Learning to Write (and Read) Poetry by Studying with the Masters
A bold new approach to writing (and reading) poetry based on great poetry of the past.
Quick, joyful, and playfully astringent, with surprising comparisons and examples, this collection takes an unconventional approach to the art of poetry. Instead of rules, theories, or recipes, Singing School emphasizes ways to learn from great work: studying magnificent, monumentally enduring poems and how they are made— in terms borrowed from the “singing school” of William Butler Yeats’s “Sailing to Byzantium.”
Robert Pinsky’s headnotes for each of the 80 poems and his brief introductions to each section take a writer’s view of specific works: William Carlos Williams’s “Fine Work with Pitch and Copper” for intense verbal music; Emily Dickinson’s “Because I Could Not Stop for Death” for wild imagination in matter-of-fact language; Robert Southwell’s “The Burning Babe” for surrealist aplomb; Wallace Stevens’s “The House Was Quiet and the World Was Calm” for subtlety in meter. Included are poems by Aphra Behn, Allen Ginsberg, George Herbert, John Keats, Mina Loy, Thomas Nashe, and many other master poets.
This anthology respects poetry’s mysteries in two senses of the word: techniques of craft and strokes of the inexplicable.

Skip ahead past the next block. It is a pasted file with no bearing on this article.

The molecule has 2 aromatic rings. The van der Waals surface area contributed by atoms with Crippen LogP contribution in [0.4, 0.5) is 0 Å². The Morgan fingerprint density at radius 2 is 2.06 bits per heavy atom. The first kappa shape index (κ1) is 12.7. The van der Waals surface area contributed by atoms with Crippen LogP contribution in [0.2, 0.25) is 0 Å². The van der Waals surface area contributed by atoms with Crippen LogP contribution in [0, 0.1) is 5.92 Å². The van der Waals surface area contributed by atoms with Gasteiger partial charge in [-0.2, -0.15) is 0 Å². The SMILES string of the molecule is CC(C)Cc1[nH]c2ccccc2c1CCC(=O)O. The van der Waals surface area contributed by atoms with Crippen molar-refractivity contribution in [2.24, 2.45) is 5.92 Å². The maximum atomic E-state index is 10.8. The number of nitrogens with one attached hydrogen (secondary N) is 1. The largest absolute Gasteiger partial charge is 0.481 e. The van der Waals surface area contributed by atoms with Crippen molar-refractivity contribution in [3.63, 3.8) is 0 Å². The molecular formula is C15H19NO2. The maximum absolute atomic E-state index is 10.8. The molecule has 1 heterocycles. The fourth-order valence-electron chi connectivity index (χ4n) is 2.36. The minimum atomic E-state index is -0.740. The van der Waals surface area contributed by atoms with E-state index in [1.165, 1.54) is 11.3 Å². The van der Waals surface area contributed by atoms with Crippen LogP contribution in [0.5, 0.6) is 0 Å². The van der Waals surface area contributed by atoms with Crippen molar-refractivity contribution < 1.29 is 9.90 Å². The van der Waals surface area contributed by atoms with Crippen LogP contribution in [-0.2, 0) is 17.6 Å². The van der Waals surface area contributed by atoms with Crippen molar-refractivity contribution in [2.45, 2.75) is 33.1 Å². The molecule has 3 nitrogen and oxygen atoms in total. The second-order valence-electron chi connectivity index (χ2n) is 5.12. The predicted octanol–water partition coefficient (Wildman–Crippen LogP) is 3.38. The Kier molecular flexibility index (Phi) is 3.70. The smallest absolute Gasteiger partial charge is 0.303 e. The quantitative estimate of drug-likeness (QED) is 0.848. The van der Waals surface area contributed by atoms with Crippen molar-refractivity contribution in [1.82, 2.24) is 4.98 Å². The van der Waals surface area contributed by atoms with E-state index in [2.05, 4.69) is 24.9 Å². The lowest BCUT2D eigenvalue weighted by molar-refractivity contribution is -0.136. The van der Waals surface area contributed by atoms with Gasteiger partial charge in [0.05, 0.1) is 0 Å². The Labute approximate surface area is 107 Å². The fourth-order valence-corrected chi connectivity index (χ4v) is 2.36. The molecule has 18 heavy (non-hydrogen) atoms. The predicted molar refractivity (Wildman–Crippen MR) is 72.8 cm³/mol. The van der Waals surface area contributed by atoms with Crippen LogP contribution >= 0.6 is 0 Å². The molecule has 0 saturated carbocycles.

- August 2013
- 5.9 × 8.6 in
/ 240 pages
- Territory Rights: Worldwide
Endorsements & Reviews
“Singing School is nothing like the usual anthology of safe and sane selections. Instead, it is a gathering of poetry designed to stimulate the young and startle the old practitioner, with a surprise around every corner. Where else might you find Sterling Brown's 'Harlem Happiness' next to Queen Elizabeth I’s 'When I Was Fair and Young,' and two poems away from Plath's 'Nick and the Candlestick'?…a book that will instruct and charm every reader.” — Alicia Ostriker
“Robert Pinsky is, everyone knows, one of the great poetry teachers of our time. The tone of his discussion always combines patience and delight, and he is especially valuable to us because the knowledge he imparts is systematic—to read one of his explications of a poem is to understand something more about all the poems you'll read from that moment on.” — Tony Hoagland
Also by Robert Pinsky